So you think you know Jamaica

This lucky reporter got to go to Jamaica this week to cover a travel and tourism trade show. I had a blast, learned a lot about the industry, and got to see a little bit of Montego Bay and the nearby town of Falmouth.

The view from my room at the Palmyra in Montego Bay, Jamaica

By far, my favorite thing was getting to talk to the people who live and work in Montego Bay. I’ll grant that most of them work in an industry with a vested interest in promoting the positive aspects of their little corner of paradise, but even with my professional bullshit-detecting skills working, I came away with an overwhelming sense of how Jamaica’s reputation is worse than it deserves.

For your consideration, I present a few of the most glaring examples of how MoBay, at least, is not what you might expect from Jamaica.

1. Queer-friendly: As a region, the Caribbean may be behind in terms of acceptance of openly lesbian, gay, trans and other queer folk, but from what I saw, MoBay was pretty — well — fabulous. They may not have been wearing gay pride T-shirts, but neither were the guys and gals I met sporting coded hankies. In short, LGBT people weren’t making a secret of who they were, which I (perhaps optimistically) believe means they feel safe enough to be out of the closet.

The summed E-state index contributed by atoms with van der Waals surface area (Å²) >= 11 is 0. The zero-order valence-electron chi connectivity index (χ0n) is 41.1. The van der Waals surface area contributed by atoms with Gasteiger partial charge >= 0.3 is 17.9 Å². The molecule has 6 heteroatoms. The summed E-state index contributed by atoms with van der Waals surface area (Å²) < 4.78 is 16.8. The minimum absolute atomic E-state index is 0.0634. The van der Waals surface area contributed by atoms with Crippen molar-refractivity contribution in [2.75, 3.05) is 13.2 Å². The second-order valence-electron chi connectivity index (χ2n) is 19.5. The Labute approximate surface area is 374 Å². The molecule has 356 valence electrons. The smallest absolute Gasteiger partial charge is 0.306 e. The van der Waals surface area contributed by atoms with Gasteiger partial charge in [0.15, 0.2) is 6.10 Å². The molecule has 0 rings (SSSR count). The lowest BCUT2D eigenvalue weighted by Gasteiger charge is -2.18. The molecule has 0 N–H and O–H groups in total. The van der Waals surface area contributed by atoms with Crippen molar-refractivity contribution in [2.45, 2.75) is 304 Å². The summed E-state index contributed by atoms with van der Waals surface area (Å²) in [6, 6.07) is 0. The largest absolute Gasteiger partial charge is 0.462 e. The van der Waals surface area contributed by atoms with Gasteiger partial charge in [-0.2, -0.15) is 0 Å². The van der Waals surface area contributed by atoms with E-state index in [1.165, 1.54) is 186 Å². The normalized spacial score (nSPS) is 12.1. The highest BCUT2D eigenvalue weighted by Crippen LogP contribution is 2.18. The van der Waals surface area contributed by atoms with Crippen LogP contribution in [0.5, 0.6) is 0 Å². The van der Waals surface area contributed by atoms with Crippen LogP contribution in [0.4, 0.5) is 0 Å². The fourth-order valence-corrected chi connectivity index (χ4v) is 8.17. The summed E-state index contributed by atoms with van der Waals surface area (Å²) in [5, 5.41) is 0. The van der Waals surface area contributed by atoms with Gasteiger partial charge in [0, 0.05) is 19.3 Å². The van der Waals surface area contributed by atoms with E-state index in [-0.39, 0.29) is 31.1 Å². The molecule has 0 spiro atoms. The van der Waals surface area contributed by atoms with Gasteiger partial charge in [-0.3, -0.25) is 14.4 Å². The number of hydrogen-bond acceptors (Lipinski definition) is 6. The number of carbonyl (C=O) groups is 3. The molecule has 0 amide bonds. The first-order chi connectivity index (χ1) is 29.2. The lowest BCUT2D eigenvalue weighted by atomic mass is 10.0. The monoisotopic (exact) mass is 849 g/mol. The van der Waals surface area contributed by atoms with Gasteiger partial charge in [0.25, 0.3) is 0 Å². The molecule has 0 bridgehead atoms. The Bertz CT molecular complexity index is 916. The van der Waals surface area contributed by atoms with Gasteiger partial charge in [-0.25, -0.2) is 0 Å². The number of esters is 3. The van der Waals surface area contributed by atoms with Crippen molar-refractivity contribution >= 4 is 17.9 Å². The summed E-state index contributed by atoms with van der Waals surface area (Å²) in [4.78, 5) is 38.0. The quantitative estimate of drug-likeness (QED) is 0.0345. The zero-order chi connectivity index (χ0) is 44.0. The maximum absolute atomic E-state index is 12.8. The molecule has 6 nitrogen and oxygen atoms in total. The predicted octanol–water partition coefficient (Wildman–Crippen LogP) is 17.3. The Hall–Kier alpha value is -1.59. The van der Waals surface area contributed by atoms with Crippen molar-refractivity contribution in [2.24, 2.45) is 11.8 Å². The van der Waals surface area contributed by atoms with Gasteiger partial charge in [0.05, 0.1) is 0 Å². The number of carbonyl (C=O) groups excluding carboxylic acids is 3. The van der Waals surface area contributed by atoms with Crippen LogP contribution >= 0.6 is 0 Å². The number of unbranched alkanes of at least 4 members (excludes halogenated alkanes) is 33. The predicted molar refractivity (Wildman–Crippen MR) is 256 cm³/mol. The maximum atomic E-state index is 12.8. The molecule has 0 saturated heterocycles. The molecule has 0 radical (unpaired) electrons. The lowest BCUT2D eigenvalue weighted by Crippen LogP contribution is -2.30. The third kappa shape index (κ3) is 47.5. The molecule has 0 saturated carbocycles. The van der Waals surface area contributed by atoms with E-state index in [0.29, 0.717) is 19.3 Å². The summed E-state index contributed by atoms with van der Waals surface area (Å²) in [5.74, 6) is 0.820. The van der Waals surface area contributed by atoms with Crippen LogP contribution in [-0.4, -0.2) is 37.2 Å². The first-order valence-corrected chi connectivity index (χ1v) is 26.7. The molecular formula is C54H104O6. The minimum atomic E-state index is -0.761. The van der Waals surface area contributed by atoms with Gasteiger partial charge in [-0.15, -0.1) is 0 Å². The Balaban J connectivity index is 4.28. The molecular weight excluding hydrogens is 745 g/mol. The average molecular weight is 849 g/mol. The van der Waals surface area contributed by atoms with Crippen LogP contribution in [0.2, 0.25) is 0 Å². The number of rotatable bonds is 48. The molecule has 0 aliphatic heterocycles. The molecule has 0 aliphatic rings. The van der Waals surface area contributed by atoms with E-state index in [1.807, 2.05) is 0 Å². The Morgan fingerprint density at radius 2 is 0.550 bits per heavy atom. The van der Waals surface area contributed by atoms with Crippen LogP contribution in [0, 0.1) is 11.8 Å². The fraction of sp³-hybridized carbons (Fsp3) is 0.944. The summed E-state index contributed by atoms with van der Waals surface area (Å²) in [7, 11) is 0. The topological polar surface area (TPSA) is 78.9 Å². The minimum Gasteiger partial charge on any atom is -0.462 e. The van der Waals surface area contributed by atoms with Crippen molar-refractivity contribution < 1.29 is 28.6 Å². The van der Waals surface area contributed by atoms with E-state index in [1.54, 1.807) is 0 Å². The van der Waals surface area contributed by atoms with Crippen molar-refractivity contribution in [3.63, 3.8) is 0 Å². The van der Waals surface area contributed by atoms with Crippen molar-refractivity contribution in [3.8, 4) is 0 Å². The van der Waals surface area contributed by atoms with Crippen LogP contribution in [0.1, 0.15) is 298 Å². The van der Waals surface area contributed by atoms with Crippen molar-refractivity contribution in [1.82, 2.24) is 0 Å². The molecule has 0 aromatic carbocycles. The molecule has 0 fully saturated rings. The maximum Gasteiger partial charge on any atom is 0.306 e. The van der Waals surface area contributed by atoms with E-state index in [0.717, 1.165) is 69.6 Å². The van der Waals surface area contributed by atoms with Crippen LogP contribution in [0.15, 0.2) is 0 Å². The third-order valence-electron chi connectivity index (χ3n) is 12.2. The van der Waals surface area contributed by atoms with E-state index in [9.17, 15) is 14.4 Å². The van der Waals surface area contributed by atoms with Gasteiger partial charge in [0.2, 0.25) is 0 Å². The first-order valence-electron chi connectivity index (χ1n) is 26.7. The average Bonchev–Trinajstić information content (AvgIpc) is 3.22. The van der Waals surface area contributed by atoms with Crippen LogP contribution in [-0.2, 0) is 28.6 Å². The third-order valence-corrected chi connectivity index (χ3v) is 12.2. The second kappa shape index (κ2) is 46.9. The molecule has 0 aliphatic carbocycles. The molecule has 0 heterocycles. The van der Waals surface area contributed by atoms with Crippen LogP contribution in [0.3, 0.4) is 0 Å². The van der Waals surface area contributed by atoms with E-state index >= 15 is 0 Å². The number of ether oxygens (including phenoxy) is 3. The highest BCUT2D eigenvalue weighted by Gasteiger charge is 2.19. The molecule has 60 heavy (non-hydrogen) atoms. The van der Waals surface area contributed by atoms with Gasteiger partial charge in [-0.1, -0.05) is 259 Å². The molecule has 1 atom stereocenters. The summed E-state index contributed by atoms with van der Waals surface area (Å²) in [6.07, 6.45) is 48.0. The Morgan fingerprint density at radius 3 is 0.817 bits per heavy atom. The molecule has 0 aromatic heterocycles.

2. Pot… not: Lots of folks associate Jamaica with weed-smoking, but I didn’t see — or smell — any marijuana the few days I was there. (This includes work time, sightseeing time, around town time and party time). I saw quite a few dread-sporting Rastafarians, but not a bit of pot.

3. Following the rules: The Jamaican equivalent of the TSA was way more strict and thorough than any I’ve encountered in the US. Just sayin’.

4. Crime: I’m pretty careful. I keep an eye on my stuff, don’t travel with too many valuables if I can help it, and just generally try to stay safe. At the same time, I didn’t experience or witness any crime on this trip, and neither did the busload of other journalists on this particular trip.

So maybe the next time you hear a broad and possibly offensive generalization about the home of the Honorable Robert Nesta Marley, think twice about whether to believe it!

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